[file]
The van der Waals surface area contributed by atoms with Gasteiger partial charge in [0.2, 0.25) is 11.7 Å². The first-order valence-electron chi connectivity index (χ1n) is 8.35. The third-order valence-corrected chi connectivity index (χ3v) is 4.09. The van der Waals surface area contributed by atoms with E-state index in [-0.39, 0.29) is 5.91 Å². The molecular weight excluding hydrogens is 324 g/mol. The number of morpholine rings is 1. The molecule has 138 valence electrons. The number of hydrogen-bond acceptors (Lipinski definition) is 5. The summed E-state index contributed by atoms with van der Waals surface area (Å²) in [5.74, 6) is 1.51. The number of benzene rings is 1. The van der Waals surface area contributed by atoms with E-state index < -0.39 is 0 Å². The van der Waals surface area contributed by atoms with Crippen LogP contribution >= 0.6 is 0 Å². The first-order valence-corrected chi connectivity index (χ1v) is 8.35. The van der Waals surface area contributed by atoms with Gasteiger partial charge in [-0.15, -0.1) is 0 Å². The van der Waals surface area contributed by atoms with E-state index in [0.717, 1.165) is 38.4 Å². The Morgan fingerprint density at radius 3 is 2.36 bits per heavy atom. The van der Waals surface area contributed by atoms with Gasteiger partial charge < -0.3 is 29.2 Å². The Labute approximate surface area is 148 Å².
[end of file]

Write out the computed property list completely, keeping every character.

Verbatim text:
The van der Waals surface area contributed by atoms with Gasteiger partial charge in [0.2, 0.25) is 11.7 Å². The first-order valence-electron chi connectivity index (χ1n) is 8.35. The third-order valence-corrected chi connectivity index (χ3v) is 4.09. The van der Waals surface area contributed by atoms with E-state index in [-0.39, 0.29) is 5.91 Å². The molecular weight excluding hydrogens is 324 g/mol. The number of morpholine rings is 1. The molecule has 138 valence electrons. The number of hydrogen-bond acceptors (Lipinski definition) is 5. The summed E-state index contributed by atoms with van der Waals surface area (Å²) in [5.74, 6) is 1.51. The number of benzene rings is 1. The van der Waals surface area contributed by atoms with E-state index < -0.39 is 0 Å². The van der Waals surface area contributed by atoms with Crippen LogP contribution >= 0.6 is 0 Å². The first-order valence-corrected chi connectivity index (χ1v) is 8.35. The van der Waals surface area contributed by atoms with Gasteiger partial charge in [-0.15, -0.1) is 0 Å². The van der Waals surface area contributed by atoms with E-state index in [0.717, 1.165) is 38.4 Å². The Morgan fingerprint density at radius 3 is 2.36 bits per heavy atom. The van der Waals surface area contributed by atoms with Gasteiger partial charge < -0.3 is 29.2 Å². The Labute approximate surface area is 148 Å².